A grieving horse may constantly look for his missing friend—checking out the empty stall and waiting for a return that won’t come. When horses realize another won’t return, dynamics within the herd can quickly change.
My 8-year-old Thoroughbred gelding just lost his favorite buddy and is having a tough time adjusting. My older horse died after a long bout with Cushings Disease. They had been together most of the Thoroughbred’s life and my gelding saw the older horse as a mentor. If his buddy didn’t panic, he knew it was OK to relax. When I realized my older horse wasn’t doing well, I purchased another buddy to add to the group—so my gelding would never be alone. The Shetland mare is quiet and well behaved and entered the herd very easily.
When it was time to put my older horse to sleep, a friend told me to allow my gelding to see the body—that he’d understand that his friend wasn’t returning. He galloped off wildly and screamed. After about five minutes he settled down and started to eat. The next morning he seemed like he was looking around to see if his buddy was around the barnyard. He was calm until he heard a noise, then he’d rush to the door to see if his buddy was there.
All seemed well, but then my gelding started exhibiting very strange and dangerous behavior. Before his buddy died he was quiet well mannered but now he’s very excitable and aggressive. He charges around the paddock to disrupt his buddy and runs close to the fencing. I’m worried he might hurt himself or the mare. In the stable, he shakes his head and bares his teeth when I go to get him. He’s pushy when I halter or lead him and it’s making me nervous to be around him. Its as if he’s insecure. How do I get my calm and polite horse back?
Dear So Sad,
First, let me share my condolences for the loss of your older horse. I have no doubt but that horses go through a grieving process when one of their herd mates dies. Whenever I have put a horse down or had one die, it always caused an uproar in the herd and sometimes the closest buddies are visibly depressed for a few days. However, I do not think that this aggressive behavior he’s showing is directly related to grieving. The snaking (head tossing) and baring teeth is strictly dominance related behavior. It may be that his buddy was dominant and kept him in line and now that his buddy is gone, he is thinking he is an alpha horse.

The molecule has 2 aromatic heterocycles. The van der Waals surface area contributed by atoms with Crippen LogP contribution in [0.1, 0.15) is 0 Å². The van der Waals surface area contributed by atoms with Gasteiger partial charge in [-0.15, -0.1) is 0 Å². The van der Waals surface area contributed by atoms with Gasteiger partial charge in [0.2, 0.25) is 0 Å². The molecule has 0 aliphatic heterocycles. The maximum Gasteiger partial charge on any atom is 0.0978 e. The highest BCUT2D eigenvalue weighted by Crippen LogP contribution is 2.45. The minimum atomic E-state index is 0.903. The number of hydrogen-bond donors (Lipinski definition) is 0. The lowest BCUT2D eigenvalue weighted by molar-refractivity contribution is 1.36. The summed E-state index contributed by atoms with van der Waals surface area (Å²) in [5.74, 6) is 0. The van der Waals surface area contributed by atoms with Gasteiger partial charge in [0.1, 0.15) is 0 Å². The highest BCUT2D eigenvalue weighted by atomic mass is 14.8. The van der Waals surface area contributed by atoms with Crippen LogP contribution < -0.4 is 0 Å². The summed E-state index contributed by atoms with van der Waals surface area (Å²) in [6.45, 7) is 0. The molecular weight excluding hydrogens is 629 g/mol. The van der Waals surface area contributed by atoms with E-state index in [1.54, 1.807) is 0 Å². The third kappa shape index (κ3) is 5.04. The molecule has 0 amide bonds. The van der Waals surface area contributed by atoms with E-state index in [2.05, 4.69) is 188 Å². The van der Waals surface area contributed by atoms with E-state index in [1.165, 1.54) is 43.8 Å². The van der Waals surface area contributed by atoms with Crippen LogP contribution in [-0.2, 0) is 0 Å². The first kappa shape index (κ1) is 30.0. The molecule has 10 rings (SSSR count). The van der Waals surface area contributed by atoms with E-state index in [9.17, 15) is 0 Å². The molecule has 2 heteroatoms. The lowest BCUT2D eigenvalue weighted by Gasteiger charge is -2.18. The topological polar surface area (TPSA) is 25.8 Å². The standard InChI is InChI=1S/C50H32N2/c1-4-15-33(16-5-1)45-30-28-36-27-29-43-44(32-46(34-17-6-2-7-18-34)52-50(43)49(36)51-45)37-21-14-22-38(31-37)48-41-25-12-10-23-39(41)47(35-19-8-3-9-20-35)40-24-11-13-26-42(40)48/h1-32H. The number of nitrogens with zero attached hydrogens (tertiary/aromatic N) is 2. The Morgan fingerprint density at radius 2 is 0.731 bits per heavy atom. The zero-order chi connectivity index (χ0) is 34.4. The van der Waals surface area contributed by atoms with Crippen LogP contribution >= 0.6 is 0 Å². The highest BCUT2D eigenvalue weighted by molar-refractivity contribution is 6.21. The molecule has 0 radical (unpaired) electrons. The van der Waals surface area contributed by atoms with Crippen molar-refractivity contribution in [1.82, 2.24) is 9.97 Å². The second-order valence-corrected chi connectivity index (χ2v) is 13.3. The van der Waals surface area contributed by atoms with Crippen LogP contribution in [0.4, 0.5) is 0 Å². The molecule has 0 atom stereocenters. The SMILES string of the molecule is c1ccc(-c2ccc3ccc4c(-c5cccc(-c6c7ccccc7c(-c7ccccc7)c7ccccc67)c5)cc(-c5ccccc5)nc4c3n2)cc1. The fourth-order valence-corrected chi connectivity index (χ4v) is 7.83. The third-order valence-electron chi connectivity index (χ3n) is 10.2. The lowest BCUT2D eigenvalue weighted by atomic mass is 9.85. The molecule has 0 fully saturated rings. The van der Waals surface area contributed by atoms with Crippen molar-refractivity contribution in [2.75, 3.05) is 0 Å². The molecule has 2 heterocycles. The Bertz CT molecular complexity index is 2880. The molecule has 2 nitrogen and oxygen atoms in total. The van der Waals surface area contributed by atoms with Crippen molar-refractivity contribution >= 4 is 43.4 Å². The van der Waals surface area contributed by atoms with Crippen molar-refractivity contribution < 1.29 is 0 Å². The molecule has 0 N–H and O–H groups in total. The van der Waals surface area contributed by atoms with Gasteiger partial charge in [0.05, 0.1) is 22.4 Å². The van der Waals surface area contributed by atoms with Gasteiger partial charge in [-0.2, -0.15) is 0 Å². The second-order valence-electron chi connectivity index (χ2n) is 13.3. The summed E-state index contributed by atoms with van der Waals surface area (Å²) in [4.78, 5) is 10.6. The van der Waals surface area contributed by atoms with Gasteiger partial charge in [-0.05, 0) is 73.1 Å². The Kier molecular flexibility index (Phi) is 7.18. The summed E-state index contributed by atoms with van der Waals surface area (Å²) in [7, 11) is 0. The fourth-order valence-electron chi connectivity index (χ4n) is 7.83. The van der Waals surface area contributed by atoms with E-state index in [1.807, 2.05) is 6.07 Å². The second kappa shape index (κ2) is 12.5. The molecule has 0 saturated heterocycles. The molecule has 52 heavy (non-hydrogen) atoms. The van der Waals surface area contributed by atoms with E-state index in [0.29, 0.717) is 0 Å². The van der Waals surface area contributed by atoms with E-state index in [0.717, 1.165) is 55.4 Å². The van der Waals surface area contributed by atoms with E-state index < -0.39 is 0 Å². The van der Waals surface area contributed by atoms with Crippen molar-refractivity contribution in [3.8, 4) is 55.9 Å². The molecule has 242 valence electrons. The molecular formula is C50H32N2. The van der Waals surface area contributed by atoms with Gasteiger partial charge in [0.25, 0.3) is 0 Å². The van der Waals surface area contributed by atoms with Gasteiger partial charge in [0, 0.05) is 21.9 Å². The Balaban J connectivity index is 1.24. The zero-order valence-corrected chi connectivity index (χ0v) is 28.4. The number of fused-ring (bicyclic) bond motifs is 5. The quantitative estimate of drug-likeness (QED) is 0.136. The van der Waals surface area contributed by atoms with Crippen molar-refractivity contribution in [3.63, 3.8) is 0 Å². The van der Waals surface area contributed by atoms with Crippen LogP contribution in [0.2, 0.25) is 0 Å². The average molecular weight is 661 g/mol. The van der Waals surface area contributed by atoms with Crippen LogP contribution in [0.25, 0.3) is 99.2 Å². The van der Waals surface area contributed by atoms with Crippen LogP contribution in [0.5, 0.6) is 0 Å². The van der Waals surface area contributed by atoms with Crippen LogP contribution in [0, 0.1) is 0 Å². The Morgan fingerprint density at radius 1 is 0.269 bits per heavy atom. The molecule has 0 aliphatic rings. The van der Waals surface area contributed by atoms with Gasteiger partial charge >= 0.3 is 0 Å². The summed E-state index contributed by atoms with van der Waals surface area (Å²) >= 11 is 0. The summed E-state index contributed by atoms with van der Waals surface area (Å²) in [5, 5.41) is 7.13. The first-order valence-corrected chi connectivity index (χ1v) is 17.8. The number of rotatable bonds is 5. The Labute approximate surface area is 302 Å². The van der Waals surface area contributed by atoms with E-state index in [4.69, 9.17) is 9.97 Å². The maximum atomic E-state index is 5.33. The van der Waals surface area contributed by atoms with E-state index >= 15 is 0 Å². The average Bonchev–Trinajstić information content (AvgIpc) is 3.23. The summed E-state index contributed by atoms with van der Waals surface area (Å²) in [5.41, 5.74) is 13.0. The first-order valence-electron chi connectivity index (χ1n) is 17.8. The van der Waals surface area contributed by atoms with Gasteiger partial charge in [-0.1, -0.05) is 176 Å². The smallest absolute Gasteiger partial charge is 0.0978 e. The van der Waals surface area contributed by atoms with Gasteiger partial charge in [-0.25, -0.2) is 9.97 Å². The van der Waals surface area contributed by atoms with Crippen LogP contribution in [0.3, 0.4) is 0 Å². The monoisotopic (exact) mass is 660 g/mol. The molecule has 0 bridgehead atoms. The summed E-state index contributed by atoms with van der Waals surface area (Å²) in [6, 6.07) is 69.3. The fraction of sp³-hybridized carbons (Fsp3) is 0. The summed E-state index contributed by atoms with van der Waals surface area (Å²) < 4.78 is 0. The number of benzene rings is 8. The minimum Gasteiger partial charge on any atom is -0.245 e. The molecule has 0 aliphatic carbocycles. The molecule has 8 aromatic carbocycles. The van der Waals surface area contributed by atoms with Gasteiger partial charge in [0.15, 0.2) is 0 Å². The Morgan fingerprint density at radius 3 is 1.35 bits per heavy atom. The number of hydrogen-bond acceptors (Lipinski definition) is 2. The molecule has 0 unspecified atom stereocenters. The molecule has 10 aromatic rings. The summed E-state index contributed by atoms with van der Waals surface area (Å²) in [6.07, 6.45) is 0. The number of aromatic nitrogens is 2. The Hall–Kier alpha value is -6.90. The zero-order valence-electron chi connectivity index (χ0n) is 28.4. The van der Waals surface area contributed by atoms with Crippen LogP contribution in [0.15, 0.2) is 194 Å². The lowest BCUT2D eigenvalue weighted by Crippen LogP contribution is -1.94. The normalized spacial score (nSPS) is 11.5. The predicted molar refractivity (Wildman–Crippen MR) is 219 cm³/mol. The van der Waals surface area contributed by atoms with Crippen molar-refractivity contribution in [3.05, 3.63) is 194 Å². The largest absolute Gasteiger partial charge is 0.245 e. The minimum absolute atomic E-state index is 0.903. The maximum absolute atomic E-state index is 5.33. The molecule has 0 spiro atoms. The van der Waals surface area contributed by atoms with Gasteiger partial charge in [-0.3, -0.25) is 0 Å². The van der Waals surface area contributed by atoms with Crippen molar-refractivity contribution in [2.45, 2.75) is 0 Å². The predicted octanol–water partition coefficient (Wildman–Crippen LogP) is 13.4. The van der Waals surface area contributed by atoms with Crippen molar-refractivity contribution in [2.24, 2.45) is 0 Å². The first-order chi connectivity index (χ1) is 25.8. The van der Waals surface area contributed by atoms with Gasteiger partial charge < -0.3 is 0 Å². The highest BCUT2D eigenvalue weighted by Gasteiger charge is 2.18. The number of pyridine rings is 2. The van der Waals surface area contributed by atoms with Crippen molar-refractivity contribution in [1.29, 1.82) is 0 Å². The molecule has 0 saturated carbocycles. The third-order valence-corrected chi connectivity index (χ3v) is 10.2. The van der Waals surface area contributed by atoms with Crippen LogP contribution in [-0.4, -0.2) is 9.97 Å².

No matter why your horse is exhibiting poor behavior, it’s time to do some serious groundwork to establish your authority and regain control. Your gelding is doing his best to find out if he can be dominant in the herd and with you (when you’re in the stable). He needs to relearn his manners and respect. I would do this first with round pen work and then with some lead line work (see Julie’s Round Pen Reasoning and Lead Line Leadership DVDs at www.juliegoodnight.com.products.html). To establish dominance and respect from a horse, you need to control his space and control the resources (food). Controlling space is most easily done in the round pen by driving the horse away from you and controlling his direction and speed. Controlling the resources means that he is not “taking away” food from you. Wait until he is calm and respectable before you hand over his feed. With the lead line work I would be making sure the horse leads in a responsive and respectful manner (not getting in front of you and not lagging behind). I would also make sure I could back him up and drive him in a circle around me. And make sure he will stand still as a statue when you ask him to (ask him by saying “whoa” and turning to face him). If you are uncertain, you find a trainer to help you. The behaviors that you describe are dangerous and may need a more confident person to handle.
Training issues aside, let’s also look at the behaviors your horse exhibited after the loss of his older pal. I’ve often seen horses become anxious when a herd member disappears. They’ll run around, dodging here and there as if they feel like they should be going somewhere but don’t know where. It’s similar to what horses in a pasture will do when they see a horse trailer come or go, like they know a horse may be coming or leaving and it is exciting and/or disruptive to the herd. It seems like they are looking and waiting for the horse to come back; maybe he’s just around the corner and will pop out at any moment.
I had one mare that was very attached to a gelding I had to put down. We intended to bury him in the pasture, so laid him down out there. She stood over him all day and was visibly upset: calling, nervous, worried. After we buried the gelding, she still stood in that spot and wouldn’t come up for meals or move with the other horses when they moved around. After a few days, she became active in the herd again and went on with her life.
Some horses show emotions much longer than others. You’ll know your horse is sad or depressed when you see a dull look in his eyes, if he doesn’t eat, if he’s distracted when he does eat (eats a few bites, then wanders off like they are looking for something), if he lacks interest in other horses, or if he looks or turns away when you or another horse approaches.
The dominant and disruptive behavior is most likely a result of changes in the herd. Check out last month’s column “Settling in” for more advice about how to help your horses learn their places in the herd. Your gelding’s head tossing is known as “snaking.” It is an aggressive behavior used in the wild by stallions and dominant mares to herd or drive other horses into submission. The dominant horse in the herd will often use this gesture, where he or she drops her head down, snakes her nose out and sometimes bares the teeth. This is normal behavior, although it is an aggressive behavior. A properly trained horse should never act this way around people or once it is haltered and is under your control and authority.
Until next time,